From the Boeing Starliner to the Goodyear Tesla tire, 3D printing becomes a manufacturing reality

From the Boeing Starliner to the Goodyear Tesla tire, 3D printing becomes a manufacturing reality

A picture shows a non-pneumatic tire (NPT), an airless tire, during the presentation of Goodyear’s NPT tire in Colmar-Berg, Luxembourg May 17, 2022, where the tire maker has a new plant where it is experimenting with 3D printing.

Francois Walschaerts | AFP | Getty Images

Additive manufacturing is on the verge of being more widely adopted by the industry, as large companies like Goodyear Tire & Rubber Company and Boeing, as well as small innovative start-ups, prove it can work well in large-scale manufacturing.

In May, Goodyear opened a $77 million facility in Luxembourg that focuses on 3D printing and can produce tires in small batches four times faster than traditional production. Goodyear is also testing its new 3D printed airless tire technology on Tesla electric vehicles and Starship Technologies autonomous delivery robots. It has spent the last few years working on improved manufacturing techniques at a research and development center near Columbus, Ohio.

By 2030, Goodyear aims to bring maintenance-free and airless tires to market, and 3D printing is part of that effort for the Akron-based tire manufacturer, founded in 1898 and named after innovator Charles Goodyear. Currently, about 2% of production is done through additive manufacturing, and more integration into the mix is ​​on the horizon.

“As with any innovation, targeting the right use case is crucial. 3D printing is not suitable for every job. We use additive manufacturing for high-end, ultra-high performance tires that are much more complex and required in smaller batch sizes,” said Chris Helsel, Goodyear’s senior vice president, global operations and CTO. “It’s still an advantage to to produce large series of tires efficiently on a normal assembly line.”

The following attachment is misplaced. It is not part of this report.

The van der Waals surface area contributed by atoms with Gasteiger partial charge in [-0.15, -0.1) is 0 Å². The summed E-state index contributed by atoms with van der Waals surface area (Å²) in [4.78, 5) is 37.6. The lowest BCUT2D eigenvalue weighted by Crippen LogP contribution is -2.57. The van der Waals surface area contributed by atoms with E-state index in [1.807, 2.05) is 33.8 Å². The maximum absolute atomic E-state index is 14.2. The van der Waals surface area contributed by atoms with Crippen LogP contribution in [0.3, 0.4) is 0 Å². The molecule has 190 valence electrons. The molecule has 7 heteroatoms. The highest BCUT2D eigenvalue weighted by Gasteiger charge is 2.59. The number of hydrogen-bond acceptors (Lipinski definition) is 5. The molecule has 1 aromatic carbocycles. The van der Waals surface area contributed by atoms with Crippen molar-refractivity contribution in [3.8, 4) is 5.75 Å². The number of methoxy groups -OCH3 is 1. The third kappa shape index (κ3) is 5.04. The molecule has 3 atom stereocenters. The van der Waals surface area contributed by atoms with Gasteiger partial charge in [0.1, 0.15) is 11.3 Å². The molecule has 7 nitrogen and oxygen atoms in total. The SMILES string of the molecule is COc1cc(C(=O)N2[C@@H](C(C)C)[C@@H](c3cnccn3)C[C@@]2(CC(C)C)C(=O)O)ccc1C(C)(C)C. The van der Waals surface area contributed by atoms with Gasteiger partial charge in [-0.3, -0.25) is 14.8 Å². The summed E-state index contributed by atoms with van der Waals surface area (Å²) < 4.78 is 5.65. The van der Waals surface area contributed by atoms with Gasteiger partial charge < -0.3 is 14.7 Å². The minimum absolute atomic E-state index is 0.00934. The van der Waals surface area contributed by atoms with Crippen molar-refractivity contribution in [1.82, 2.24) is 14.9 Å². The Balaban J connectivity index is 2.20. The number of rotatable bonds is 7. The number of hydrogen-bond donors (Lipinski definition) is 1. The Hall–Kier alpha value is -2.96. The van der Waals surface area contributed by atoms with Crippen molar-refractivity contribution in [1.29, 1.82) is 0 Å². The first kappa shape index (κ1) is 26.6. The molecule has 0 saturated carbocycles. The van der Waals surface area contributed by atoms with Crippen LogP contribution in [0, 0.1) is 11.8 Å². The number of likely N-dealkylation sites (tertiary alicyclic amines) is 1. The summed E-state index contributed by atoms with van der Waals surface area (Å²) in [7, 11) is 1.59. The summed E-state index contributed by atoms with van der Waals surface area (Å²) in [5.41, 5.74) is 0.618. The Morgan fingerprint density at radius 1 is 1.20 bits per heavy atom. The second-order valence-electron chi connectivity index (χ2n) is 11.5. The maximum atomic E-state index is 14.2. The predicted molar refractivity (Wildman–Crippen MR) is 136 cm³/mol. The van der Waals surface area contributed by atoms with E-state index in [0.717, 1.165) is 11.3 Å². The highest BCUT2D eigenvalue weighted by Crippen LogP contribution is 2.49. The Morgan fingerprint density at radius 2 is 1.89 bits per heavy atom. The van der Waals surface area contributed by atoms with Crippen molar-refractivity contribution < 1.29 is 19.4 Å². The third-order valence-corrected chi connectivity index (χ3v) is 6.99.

Using the new technology requires patience. “You can’t bring it in, turn it on. It’s not a short journey. We’ve been on this route for 10 to 12 years,” said Helsel. In an initial commercialization of its 3D printed airless tires in 2017, Goodyear began outfitting premium Bad Boy Mowers lawnmower models.

Recent history and future growth of 3D printing

The technology of printing objects layer by layer from computer-aided designs dates back to the early 1980s. Now it’s transforming factories and is no longer considered a novelty, although it was popularized in the consumer hobbyist market over a decade ago by desktop 3D printing company MakerBot. Today, a range of products, from aircraft parts to dental splints to car seats, are additively manufactured.

This new technology is seen as a competitive advantage and an opportunity to improve the US manufacturing base and supply chain. But it must not revolutionize industrial production as a whole.

“Additive manufacturing is still a very small, specialized technology,” said Joerg Bromberger, director of strategy and operations at McKinsey in Berlin and lead author of the consulting firm’s recent report on industrial technology. “Heavy investment in additive manufacturing can have some effect, but it’s still quite limited,” he said.